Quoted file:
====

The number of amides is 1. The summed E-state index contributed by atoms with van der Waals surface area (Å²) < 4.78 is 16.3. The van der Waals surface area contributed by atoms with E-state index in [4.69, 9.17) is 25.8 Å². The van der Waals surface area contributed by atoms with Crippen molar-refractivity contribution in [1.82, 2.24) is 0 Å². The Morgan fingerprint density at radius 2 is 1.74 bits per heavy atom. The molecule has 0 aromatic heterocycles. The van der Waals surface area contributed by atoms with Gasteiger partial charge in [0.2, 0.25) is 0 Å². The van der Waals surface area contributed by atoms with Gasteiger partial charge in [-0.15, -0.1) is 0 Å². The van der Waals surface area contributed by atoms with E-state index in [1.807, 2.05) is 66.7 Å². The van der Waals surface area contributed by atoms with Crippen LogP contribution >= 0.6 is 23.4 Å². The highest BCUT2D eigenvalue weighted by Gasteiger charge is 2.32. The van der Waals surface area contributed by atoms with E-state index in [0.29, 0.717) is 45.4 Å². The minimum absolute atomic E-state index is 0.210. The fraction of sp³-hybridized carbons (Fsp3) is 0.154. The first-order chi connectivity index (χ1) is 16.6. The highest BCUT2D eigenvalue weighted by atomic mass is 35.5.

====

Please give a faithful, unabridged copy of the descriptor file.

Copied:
The number of amides is 1. The summed E-state index contributed by atoms with van der Waals surface area (Å²) < 4.78 is 16.3. The van der Waals surface area contributed by atoms with E-state index in [4.69, 9.17) is 25.8 Å². The van der Waals surface area contributed by atoms with Crippen molar-refractivity contribution in [1.82, 2.24) is 0 Å². The Morgan fingerprint density at radius 2 is 1.74 bits per heavy atom. The molecule has 0 aromatic heterocycles. The van der Waals surface area contributed by atoms with Gasteiger partial charge in [0.2, 0.25) is 0 Å². The van der Waals surface area contributed by atoms with Gasteiger partial charge in [-0.15, -0.1) is 0 Å². The van der Waals surface area contributed by atoms with E-state index in [1.807, 2.05) is 66.7 Å². The van der Waals surface area contributed by atoms with Crippen LogP contribution >= 0.6 is 23.4 Å². The highest BCUT2D eigenvalue weighted by Gasteiger charge is 2.32. The van der Waals surface area contributed by atoms with E-state index in [0.29, 0.717) is 45.4 Å². The minimum absolute atomic E-state index is 0.210. The fraction of sp³-hybridized carbons (Fsp3) is 0.154. The first-order chi connectivity index (χ1) is 16.6. The highest BCUT2D eigenvalue weighted by atomic mass is 35.5.